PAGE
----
Main Article Content

Filippo Bonanno
Universidad Complutense de Madrid, Spain
Vol. 8 No. 2 (2019), Articles, pages 114-144
Submitted: Jan 29, 2019 Accepted: Sep 30, 2019 Published: Dec 16, 2019
Copyright How to Cite


This paper represents an attempt to reconcile some general intuitions provided by Daron Acemoglu and James A. Robinson in the book “Why Nations Fail” with the case of the deep regional disparities in the economic performances observed within the “Western” European Union during the period 2001-2015. By adopting an approach to growth analysis based on binary response models, this paper quantifies the extent to which the quality of government institutions has shaped regional economic performances in the European Union throughout the period comprising the Great Recession. Empirical results show that: 1) The higher is the quality of institutions, the higher is the probability that a region with high income per capita will grow above the levels of the European Union as a whole. 2) The higher is the quality of institutions, the lower is the probability that a low-income region will grow below the levels of European Union as a whole. 3) The higher is the quality of institutions, the higher (lower) is the probability that any region, regardless of its income per capita, will outperform (underperform) the European Union as a whole. 4) The higher is the quality of Institutions, the lower is the probability that a region will “fail” to grow.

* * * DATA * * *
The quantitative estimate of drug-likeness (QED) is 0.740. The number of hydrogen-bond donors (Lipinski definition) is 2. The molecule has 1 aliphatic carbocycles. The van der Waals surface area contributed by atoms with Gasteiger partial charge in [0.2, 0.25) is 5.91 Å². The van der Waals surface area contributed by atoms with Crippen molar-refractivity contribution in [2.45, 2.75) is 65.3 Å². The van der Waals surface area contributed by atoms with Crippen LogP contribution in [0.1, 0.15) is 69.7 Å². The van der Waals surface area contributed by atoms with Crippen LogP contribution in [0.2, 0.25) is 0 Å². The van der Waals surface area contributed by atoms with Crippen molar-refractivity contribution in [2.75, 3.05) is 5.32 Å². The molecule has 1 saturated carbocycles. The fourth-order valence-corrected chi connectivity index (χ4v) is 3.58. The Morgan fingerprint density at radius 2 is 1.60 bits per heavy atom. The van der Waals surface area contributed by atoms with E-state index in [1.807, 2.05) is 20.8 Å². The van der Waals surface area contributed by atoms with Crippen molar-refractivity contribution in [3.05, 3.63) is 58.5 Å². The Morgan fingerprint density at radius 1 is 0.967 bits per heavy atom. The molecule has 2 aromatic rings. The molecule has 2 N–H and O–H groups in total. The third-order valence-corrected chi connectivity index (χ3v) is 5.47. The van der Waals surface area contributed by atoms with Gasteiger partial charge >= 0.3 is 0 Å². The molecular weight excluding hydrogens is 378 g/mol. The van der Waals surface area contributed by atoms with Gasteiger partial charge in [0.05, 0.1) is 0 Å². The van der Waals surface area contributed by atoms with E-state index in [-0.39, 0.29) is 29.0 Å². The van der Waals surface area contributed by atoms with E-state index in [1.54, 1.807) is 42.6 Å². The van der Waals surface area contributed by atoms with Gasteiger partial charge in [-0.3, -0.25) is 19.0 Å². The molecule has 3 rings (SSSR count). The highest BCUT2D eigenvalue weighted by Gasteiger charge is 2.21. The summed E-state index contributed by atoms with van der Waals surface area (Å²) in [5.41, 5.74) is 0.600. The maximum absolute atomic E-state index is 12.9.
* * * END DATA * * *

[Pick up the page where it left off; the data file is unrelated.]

Download data is not yet available.

Article Details


Acemoglu, D. & Robinson, J. A. (2012). Why Nations Fail. The Origins of Power, Prosperity, and Poverty. New York: Crown Business. Doi:

Acemoglu, D. & Robinson, J. (2008). The Role of Institutions in Growth and Development. The International Bank for Reconstruction and Development / The World Bank On behalf of the Commission on Growth and Development. Working Paper No.10

Acemoglu, D., Johnson, S. & Robinson, J. A. (2005). Institutions as Fundamental Cause of Economic Growth. In Aghion, P. and Durlauf, S. (eds.) Handbook of Economic Growth 1A. Amsterdam: Elsevier B.V. Doi:

Acemoglu D., Johnson, S. & Robinson, J. A. (2005a). The Rise of Europe: Atlantic Trade, Institutional Change, and Economic Growth. NBER Working Paper No. 9378. Doi:

Aiginger, K.; Firgo, M. & Huber, P. (2013). What can the EMU’s Peripheral Countries Learn from Regional Growth? In Lacina, L., Rosmahel, P. & Rusek, A. (eds.) Political Economy of the Eurozone crisis. Reforms and their Limits. Mendel European Centre

Alonso, J. A. (2009). Colonisation, formal and informal institutions, and development. ICEI Working Paper No.13

Ascani, A; Crescenzi, R. & Iammarino, S. (2012). Regional Economic Development: A Review. Search Working Paper 1/03

Barro, R. J. (1996). Determinants of Economic Growth. A Cross-country Empirical Study. National Bureau of Economic Research, Working Paper N. 5698. Doi:

Barro, R. J. (1991). Economic Growth in a Cross-section of Countries. Quarterly Journal of Economics, 106 (2), 407-443. Doi: